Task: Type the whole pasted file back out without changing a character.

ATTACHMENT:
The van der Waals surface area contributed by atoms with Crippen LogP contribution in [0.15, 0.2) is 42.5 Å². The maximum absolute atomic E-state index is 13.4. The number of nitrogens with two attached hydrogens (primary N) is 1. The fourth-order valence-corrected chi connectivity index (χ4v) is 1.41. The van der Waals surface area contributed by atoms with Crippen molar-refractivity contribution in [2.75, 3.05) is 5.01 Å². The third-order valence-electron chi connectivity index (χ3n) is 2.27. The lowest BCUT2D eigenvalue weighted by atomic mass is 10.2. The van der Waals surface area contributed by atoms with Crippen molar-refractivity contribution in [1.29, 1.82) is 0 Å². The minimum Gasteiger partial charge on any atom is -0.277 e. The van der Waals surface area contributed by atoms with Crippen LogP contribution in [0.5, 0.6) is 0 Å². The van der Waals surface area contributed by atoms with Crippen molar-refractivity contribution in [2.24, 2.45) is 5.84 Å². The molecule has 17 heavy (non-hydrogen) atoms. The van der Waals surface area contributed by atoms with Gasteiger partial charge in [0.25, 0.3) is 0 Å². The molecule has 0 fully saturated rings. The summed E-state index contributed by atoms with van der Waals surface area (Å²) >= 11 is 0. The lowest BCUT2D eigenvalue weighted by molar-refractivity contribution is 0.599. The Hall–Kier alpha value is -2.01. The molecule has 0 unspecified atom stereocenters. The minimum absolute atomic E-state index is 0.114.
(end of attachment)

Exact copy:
The van der Waals surface area contributed by atoms with Crippen LogP contribution in [0.15, 0.2) is 42.5 Å². The maximum absolute atomic E-state index is 13.4. The number of nitrogens with two attached hydrogens (primary N) is 1. The fourth-order valence-corrected chi connectivity index (χ4v) is 1.41. The van der Waals surface area contributed by atoms with Crippen molar-refractivity contribution in [2.75, 3.05) is 5.01 Å². The third-order valence-electron chi connectivity index (χ3n) is 2.27. The lowest BCUT2D eigenvalue weighted by atomic mass is 10.2. The van der Waals surface area contributed by atoms with Crippen molar-refractivity contribution in [1.29, 1.82) is 0 Å². The minimum Gasteiger partial charge on any atom is -0.277 e. The van der Waals surface area contributed by atoms with Crippen LogP contribution in [0.5, 0.6) is 0 Å². The van der Waals surface area contributed by atoms with Crippen molar-refractivity contribution in [2.24, 2.45) is 5.84 Å². The molecule has 17 heavy (non-hydrogen) atoms. The van der Waals surface area contributed by atoms with Gasteiger partial charge in [0.25, 0.3) is 0 Å². The molecule has 0 fully saturated rings. The summed E-state index contributed by atoms with van der Waals surface area (Å²) >= 11 is 0. The lowest BCUT2D eigenvalue weighted by molar-refractivity contribution is 0.599. The Hall–Kier alpha value is -2.01. The molecule has 0 unspecified atom stereocenters. The minimum absolute atomic E-state index is 0.114.